Disasters and Calamities, 1840-1867
Nathalie Lampron

Fires, shipwrecks, catastrophic accidents ... history occasionally takes grim byways; and Canada has known its share of disastrous events. Between 1840 and 1867, thousands of lives are lost in disasters of all kinds. Why it's enough to send shivers up your spine!

Disasters and catastrophes wrench us from our daily routines and turn our lives upside down. The Atlantic coast, for example, is often pounded by frightening storms like the 'Yankee Gale' that hit Prince Edward Island in 1851 and sank more than 60 boats, or like the powerful storm that led to the loss of the vessel Hungarian in 1860. Other tragedies, like the collapse of a railway bridge near Hamilton, Ontario in 1857, could of course, have been avoided. Much ink has been spilled on events like this one, which involve human error or mechanical failure.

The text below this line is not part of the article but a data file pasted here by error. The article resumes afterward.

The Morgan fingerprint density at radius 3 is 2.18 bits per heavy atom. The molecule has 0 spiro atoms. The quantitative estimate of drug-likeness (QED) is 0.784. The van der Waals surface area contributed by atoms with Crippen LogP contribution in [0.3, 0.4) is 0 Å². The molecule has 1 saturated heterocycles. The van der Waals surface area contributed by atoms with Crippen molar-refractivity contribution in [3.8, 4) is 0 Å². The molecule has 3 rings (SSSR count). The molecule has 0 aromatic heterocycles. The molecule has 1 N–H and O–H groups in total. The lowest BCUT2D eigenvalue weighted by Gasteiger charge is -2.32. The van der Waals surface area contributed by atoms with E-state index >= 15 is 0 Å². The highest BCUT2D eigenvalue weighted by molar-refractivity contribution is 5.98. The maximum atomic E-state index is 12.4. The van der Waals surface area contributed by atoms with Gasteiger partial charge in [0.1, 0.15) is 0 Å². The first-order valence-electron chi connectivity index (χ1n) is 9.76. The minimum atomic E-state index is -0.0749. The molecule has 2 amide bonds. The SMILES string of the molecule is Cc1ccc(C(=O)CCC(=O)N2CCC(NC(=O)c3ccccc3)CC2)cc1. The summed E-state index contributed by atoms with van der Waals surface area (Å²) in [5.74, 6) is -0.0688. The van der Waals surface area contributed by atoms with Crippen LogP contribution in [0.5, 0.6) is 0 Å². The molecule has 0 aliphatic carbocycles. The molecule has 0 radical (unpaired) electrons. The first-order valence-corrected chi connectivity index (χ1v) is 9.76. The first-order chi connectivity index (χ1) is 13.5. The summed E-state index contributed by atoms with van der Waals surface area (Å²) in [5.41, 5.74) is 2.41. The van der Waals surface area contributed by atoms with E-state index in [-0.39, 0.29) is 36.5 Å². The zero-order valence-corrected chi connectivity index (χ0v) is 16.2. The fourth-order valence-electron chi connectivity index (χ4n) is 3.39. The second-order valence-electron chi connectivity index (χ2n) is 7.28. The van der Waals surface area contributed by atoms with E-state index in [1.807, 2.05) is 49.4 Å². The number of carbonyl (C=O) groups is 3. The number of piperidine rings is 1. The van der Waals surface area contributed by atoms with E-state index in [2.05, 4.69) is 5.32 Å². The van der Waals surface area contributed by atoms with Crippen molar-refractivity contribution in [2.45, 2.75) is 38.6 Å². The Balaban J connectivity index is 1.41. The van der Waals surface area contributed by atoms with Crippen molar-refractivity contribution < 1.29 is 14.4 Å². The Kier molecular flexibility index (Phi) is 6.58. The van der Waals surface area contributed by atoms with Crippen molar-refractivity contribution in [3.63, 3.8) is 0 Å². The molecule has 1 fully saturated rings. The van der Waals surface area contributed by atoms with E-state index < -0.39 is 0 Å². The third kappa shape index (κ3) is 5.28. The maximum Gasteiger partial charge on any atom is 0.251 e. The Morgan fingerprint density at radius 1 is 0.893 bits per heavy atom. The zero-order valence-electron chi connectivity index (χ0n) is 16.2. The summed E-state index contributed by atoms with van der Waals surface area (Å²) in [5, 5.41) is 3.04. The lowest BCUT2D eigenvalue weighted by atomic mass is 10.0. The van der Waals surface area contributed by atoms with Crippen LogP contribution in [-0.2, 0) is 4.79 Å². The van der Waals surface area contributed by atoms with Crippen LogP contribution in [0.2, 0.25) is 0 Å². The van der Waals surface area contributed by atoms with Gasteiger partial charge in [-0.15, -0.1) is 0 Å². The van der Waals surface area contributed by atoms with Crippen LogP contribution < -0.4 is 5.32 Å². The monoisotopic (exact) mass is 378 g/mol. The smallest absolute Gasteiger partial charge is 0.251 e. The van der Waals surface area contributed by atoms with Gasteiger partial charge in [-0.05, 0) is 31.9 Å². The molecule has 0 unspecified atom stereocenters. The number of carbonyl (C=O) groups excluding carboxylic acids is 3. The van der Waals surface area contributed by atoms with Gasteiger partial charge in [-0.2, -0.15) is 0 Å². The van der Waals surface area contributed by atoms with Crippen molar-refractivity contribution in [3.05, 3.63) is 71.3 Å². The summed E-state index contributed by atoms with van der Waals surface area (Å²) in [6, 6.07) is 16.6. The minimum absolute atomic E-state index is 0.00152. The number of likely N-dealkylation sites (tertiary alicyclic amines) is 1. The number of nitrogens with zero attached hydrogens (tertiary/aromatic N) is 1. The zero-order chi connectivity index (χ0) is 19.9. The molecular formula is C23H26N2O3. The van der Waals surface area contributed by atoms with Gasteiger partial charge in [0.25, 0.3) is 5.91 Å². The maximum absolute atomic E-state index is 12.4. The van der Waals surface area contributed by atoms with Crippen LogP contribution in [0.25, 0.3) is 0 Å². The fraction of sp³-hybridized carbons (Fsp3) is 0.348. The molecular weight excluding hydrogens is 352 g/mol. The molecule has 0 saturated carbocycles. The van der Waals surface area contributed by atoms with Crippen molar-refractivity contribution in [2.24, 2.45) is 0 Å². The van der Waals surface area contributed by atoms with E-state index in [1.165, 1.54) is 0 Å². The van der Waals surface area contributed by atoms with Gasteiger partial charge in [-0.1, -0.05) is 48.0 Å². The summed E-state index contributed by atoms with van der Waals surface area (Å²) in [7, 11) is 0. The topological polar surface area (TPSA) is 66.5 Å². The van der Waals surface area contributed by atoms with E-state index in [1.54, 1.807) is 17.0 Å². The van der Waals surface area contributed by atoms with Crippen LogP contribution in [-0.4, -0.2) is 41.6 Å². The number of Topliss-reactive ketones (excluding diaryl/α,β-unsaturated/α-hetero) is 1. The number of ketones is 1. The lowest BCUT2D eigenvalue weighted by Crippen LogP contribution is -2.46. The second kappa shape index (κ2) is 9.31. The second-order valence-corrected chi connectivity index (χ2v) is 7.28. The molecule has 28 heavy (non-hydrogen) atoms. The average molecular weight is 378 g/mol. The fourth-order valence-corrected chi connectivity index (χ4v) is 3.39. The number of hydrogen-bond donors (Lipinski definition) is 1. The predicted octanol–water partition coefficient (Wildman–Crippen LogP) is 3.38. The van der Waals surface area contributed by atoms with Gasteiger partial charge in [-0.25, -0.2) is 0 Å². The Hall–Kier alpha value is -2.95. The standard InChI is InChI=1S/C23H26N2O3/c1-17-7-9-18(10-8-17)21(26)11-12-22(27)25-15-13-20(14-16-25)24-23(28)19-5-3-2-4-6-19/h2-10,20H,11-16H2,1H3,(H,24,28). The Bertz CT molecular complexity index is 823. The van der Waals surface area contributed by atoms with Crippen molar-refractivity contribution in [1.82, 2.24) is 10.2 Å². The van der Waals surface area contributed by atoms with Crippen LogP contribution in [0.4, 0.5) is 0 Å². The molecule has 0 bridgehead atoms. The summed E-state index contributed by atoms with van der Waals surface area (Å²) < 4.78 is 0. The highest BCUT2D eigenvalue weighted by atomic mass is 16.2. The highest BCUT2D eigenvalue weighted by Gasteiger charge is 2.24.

Canada, with its harsh climate, has taken shape gradually as people have poured in to take possession of, populate and manage its immense territories. While Arctic exploration expeditions haven't always ended well, they have made it possible to map the Far North. Sir John Franklin's famous yet unhappy expedition of 1847 is a good case in point.

A rapidly expanding railway network ties far-flung communities together during this same period - which is, however, marked by deadly rail accidents. The worst of these occurs near Beloeil on the Richelieu River in 1864. Fortunately, however, the railway companies introduce innovations that will eventually made trains safer. For example, the installation of telegraph poles along the railroads lays the groundwork for a much needed communications system.

Canadian cities and towns also find themselves struggling to manage their own accelerated growth, all the while dealing with unforeseen problems like the cholera and typhus epidemics that claim thousands of victims in the first half of the 19th century, or like the fires that strike Quebec City in 1845 and 1866.

Thus, disasters are an integral part of the history of Canadian communities. But since every cloud has a silver lining, these tragedies at least have the advantage of inducing people to take steps to ensure that others of their kind may not be repeated.